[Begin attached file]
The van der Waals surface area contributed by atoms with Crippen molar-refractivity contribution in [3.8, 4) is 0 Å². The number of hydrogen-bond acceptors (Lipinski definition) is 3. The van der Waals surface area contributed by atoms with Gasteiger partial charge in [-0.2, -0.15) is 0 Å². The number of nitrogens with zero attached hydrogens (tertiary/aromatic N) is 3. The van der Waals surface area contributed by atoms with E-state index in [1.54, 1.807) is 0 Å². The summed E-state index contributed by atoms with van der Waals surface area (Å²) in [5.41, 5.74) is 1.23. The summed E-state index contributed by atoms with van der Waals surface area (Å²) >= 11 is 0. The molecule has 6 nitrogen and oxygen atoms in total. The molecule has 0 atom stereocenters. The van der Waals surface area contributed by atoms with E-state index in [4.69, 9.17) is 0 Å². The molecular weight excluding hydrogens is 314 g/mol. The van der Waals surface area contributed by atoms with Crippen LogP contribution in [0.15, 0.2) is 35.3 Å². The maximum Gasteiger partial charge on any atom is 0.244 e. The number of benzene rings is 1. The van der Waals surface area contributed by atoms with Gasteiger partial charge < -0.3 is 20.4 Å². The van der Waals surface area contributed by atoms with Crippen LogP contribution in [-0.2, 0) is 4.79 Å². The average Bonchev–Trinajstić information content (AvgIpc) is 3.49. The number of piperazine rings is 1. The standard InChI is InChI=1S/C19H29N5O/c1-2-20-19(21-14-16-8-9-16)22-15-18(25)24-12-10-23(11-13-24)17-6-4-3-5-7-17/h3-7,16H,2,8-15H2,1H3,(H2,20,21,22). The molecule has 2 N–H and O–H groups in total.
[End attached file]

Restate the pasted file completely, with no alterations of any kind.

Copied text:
The van der Waals surface area contributed by atoms with Crippen molar-refractivity contribution in [3.8, 4) is 0 Å². The number of hydrogen-bond acceptors (Lipinski definition) is 3. The van der Waals surface area contributed by atoms with Gasteiger partial charge in [-0.2, -0.15) is 0 Å². The number of nitrogens with zero attached hydrogens (tertiary/aromatic N) is 3. The van der Waals surface area contributed by atoms with E-state index in [1.54, 1.807) is 0 Å². The summed E-state index contributed by atoms with van der Waals surface area (Å²) in [5.41, 5.74) is 1.23. The summed E-state index contributed by atoms with van der Waals surface area (Å²) >= 11 is 0. The molecule has 6 nitrogen and oxygen atoms in total. The molecule has 0 atom stereocenters. The van der Waals surface area contributed by atoms with E-state index in [4.69, 9.17) is 0 Å². The molecular weight excluding hydrogens is 314 g/mol. The van der Waals surface area contributed by atoms with Crippen LogP contribution in [0.15, 0.2) is 35.3 Å². The maximum Gasteiger partial charge on any atom is 0.244 e. The number of benzene rings is 1. The van der Waals surface area contributed by atoms with Gasteiger partial charge < -0.3 is 20.4 Å². The van der Waals surface area contributed by atoms with Crippen LogP contribution in [-0.2, 0) is 4.79 Å². The average Bonchev–Trinajstić information content (AvgIpc) is 3.49. The number of piperazine rings is 1. The standard InChI is InChI=1S/C19H29N5O/c1-2-20-19(21-14-16-8-9-16)22-15-18(25)24-12-10-23(11-13-24)17-6-4-3-5-7-17/h3-7,16H,2,8-15H2,1H3,(H2,20,21,22). The molecule has 2 N–H and O–H groups in total.